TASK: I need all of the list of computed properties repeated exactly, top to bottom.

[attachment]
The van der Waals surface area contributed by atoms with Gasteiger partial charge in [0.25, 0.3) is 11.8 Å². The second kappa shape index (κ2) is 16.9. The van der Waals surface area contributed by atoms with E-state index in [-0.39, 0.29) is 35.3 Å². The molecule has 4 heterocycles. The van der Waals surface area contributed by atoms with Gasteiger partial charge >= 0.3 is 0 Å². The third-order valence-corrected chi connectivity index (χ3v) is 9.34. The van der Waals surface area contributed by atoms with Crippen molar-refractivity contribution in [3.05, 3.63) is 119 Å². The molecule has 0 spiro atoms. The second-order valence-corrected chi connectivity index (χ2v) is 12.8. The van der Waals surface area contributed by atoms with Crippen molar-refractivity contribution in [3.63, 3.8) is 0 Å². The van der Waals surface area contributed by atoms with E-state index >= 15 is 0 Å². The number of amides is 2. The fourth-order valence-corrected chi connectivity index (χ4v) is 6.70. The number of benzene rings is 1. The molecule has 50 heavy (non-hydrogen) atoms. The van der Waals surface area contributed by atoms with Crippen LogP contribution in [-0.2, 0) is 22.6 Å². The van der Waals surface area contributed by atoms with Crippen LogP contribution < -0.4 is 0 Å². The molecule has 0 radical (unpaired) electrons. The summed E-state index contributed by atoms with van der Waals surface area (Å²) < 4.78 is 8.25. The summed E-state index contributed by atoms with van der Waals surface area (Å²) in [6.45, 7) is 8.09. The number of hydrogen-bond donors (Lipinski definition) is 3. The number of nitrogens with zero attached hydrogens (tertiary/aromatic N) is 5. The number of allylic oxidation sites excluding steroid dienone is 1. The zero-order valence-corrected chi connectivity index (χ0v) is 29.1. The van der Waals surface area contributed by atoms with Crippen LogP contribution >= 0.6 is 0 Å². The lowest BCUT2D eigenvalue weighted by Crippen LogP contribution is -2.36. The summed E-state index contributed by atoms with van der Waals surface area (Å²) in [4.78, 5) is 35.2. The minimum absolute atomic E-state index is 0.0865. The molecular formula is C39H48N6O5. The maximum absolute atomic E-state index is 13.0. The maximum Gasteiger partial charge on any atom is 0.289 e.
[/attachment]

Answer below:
The van der Waals surface area contributed by atoms with Gasteiger partial charge in [0.25, 0.3) is 11.8 Å². The second kappa shape index (κ2) is 16.9. The van der Waals surface area contributed by atoms with E-state index in [-0.39, 0.29) is 35.3 Å². The molecule has 4 heterocycles. The van der Waals surface area contributed by atoms with Gasteiger partial charge >= 0.3 is 0 Å². The third-order valence-corrected chi connectivity index (χ3v) is 9.34. The van der Waals surface area contributed by atoms with Crippen molar-refractivity contribution in [3.05, 3.63) is 119 Å². The molecule has 0 spiro atoms. The second-order valence-corrected chi connectivity index (χ2v) is 12.8. The van der Waals surface area contributed by atoms with Crippen molar-refractivity contribution in [3.63, 3.8) is 0 Å². The van der Waals surface area contributed by atoms with E-state index >= 15 is 0 Å². The number of amides is 2. The fourth-order valence-corrected chi connectivity index (χ4v) is 6.70. The number of benzene rings is 1. The molecule has 50 heavy (non-hydrogen) atoms. The van der Waals surface area contributed by atoms with Crippen LogP contribution in [-0.2, 0) is 22.6 Å². The van der Waals surface area contributed by atoms with Crippen LogP contribution < -0.4 is 0 Å². The molecule has 0 radical (unpaired) electrons. The summed E-state index contributed by atoms with van der Waals surface area (Å²) < 4.78 is 8.25. The summed E-state index contributed by atoms with van der Waals surface area (Å²) in [6.45, 7) is 8.09. The number of hydrogen-bond donors (Lipinski definition) is 3. The number of nitrogens with zero attached hydrogens (tertiary/aromatic N) is 5. The number of allylic oxidation sites excluding steroid dienone is 1. The zero-order valence-corrected chi connectivity index (χ0v) is 29.1. The van der Waals surface area contributed by atoms with Crippen LogP contribution >= 0.6 is 0 Å². The lowest BCUT2D eigenvalue weighted by Crippen LogP contribution is -2.36. The summed E-state index contributed by atoms with van der Waals surface area (Å²) in [4.78, 5) is 35.2. The minimum absolute atomic E-state index is 0.0865. The molecular formula is C39H48N6O5. The maximum absolute atomic E-state index is 13.0. The maximum Gasteiger partial charge on any atom is 0.289 e.